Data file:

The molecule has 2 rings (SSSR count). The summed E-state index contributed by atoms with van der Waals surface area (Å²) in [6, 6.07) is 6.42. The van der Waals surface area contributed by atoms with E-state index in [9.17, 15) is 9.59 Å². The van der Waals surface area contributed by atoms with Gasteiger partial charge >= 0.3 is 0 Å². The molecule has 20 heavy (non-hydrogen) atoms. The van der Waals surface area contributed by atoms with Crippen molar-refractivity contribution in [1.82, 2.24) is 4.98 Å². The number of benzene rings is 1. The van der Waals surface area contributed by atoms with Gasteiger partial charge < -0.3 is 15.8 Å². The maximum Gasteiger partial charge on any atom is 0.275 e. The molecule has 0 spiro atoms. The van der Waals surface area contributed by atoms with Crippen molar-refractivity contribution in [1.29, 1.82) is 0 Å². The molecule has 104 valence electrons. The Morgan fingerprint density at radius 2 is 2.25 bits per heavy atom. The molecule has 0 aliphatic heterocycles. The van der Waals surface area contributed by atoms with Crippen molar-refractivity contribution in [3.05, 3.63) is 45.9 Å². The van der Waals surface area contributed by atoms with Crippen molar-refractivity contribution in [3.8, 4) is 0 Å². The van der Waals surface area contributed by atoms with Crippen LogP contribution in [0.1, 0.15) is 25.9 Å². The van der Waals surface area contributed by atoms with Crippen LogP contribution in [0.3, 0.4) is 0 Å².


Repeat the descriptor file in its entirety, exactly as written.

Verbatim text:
The molecule has 2 rings (SSSR count). The summed E-state index contributed by atoms with van der Waals surface area (Å²) in [6, 6.07) is 6.42. The van der Waals surface area contributed by atoms with E-state index in [9.17, 15) is 9.59 Å². The van der Waals surface area contributed by atoms with Gasteiger partial charge >= 0.3 is 0 Å². The molecule has 20 heavy (non-hydrogen) atoms. The van der Waals surface area contributed by atoms with Crippen molar-refractivity contribution in [1.82, 2.24) is 4.98 Å². The number of benzene rings is 1. The van der Waals surface area contributed by atoms with Gasteiger partial charge < -0.3 is 15.8 Å². The maximum Gasteiger partial charge on any atom is 0.275 e. The molecule has 0 spiro atoms. The van der Waals surface area contributed by atoms with Crippen molar-refractivity contribution in [1.29, 1.82) is 0 Å². The molecule has 104 valence electrons. The Morgan fingerprint density at radius 2 is 2.25 bits per heavy atom. The molecule has 0 aliphatic heterocycles. The van der Waals surface area contributed by atoms with Crippen molar-refractivity contribution in [3.05, 3.63) is 45.9 Å². The van der Waals surface area contributed by atoms with Crippen molar-refractivity contribution in [3.8, 4) is 0 Å². The van der Waals surface area contributed by atoms with Crippen LogP contribution in [0.1, 0.15) is 25.9 Å². The van der Waals surface area contributed by atoms with Crippen LogP contribution in [0.3, 0.4) is 0 Å².